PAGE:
Prebisch, as head of UNCTAD, shaped international economic thinking in development economics and raised awareness within the UN system of the problems of development in the newly independent ex-colonies, and the special needs and problems of developing countries for development, the need for special treatment and assistance for development, such as official development aid, generalized schemes of preferences and the like.
And Corea carried forward the Prebisch outlook, providing intellectual weight and economic arguments to the secretariat documents and proposals, and with calls for restructuring the global economy and international economic relations and governance, and addressing problems of development and money, finance and trade in an interdependent manner.
He had an inner conviction and strength, a visionary and developmentalist, despite his affluent personal background, and within UNCTAD developed several programmes to help development, and remained firm in his view that UNCTAD should remain a part of the UN, an organ of the UN General Assembly devoted to Trade and Development.
While not confrontational or using harsh language, he stood up throughout his tenure to pressures and bullying tactics of the United States or European Communities and their attempts to influence senior staff appointments by planting their own men.
He also stood up to the IMF and World Bank, whose leadership attempted sometimes, as an observer at UNCTAD Board meetings, to scoff at UNCTAD views, and any alternative thinking differing from IMF/World Bank ideology and rulebook.
After retirement from UNCTAD, Corea continued in international public life, specially in the economic arena of his country, and was a member of the South Commission. He became chairman of the Board of the South Centre, assuming the post about three years after Julius Nyerere died. After the Commission wound up and the South Centre was set up in 1991, he played an important role in its work. He was trusted by South Centre Chair Nyerere, and Corea acted as the final authority and filter approving policies, documents and publications of the Centre.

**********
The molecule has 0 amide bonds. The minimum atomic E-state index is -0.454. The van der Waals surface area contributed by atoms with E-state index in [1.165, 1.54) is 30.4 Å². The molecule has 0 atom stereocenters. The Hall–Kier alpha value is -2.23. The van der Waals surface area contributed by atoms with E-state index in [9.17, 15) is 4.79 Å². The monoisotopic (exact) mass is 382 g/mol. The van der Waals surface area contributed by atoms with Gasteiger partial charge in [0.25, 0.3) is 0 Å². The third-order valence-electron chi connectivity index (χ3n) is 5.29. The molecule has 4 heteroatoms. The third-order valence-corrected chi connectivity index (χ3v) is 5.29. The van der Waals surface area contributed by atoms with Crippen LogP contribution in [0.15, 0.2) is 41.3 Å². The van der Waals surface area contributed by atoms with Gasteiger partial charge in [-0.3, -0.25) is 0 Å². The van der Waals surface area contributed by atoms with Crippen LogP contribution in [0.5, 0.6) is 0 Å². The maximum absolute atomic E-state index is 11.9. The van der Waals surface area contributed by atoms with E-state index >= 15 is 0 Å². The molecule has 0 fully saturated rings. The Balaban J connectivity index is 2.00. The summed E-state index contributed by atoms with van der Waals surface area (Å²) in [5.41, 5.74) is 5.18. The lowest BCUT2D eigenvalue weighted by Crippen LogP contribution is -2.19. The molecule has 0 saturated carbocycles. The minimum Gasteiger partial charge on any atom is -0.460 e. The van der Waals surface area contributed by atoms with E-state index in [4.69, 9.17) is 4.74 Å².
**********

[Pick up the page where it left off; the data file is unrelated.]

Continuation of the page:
According to then officials of the Centre, he was consulted on a daily basis, both while he was in Geneva (a lot of the time) and when he was in Colombo, and was one of the key persons to help put the Centre on its feet. He resigned his chairmanship after a mild stroke which impacted on his writing abilities.
Living almost in seclusion in Colombo from late 1990s, caught up in legal tangles created by some relatives with an eye on his property, he found himself physically unable to travel, and mentally and socially isolated, for a while even prevented from meeting any visitors and friends.
As he had indicated to several of his friends (including the writer) while he was in Geneva at the South Centre, in Colombo, he had created a foundation to which he willed his properties, a testament he had executed when in full possession of his abilities, a disposition that would now need to be sorted out in Colombo.
As an important member of the Centre, he participated at some of the civil society meetings in the preparations and run-up to the 1992 Earth Summit in Rio (where he was present as a member of the Sri Lanka delegation).
At the time of the 1991 second preparatory committee meeting in Geneva for UNCED, it was fashionable for officials of the secretariat, including the Secretary-General of that Conference, Mr. Maurice Strong, to advise developing countries not to adopt or follow a consumerist Northern style of development.
Speaking at the civil society meeting at that time, Corea scoffed at such efforts of the North to constrain the development of the South to maintain the North’s own consumption and life-styles.
He told the NGO forum and the Group of 77, that if such an effort is made, and even if governments of the South accept at Rio such instruments to curb their development, “long before global warming, the world will be engulfed in global disorder” — an assessment that perhaps leaders of the North and South negotiating climate change issues this month in Poland might usefully bear in mind.
Corea was also present at Rio, as a member of the Sri Lanka delegation. At the end of that Rio Earth Summit, and its Declaration and the Agenda 21, in an interview with Thalif Deen for the Conference newspaper Terra Viva, he famously summed up the outcome as: “We negotiated the size of the zero.”
(* Chakravarthi Raghavan, Editor Emeritus, contributed this personal tribute to Gamani Corea)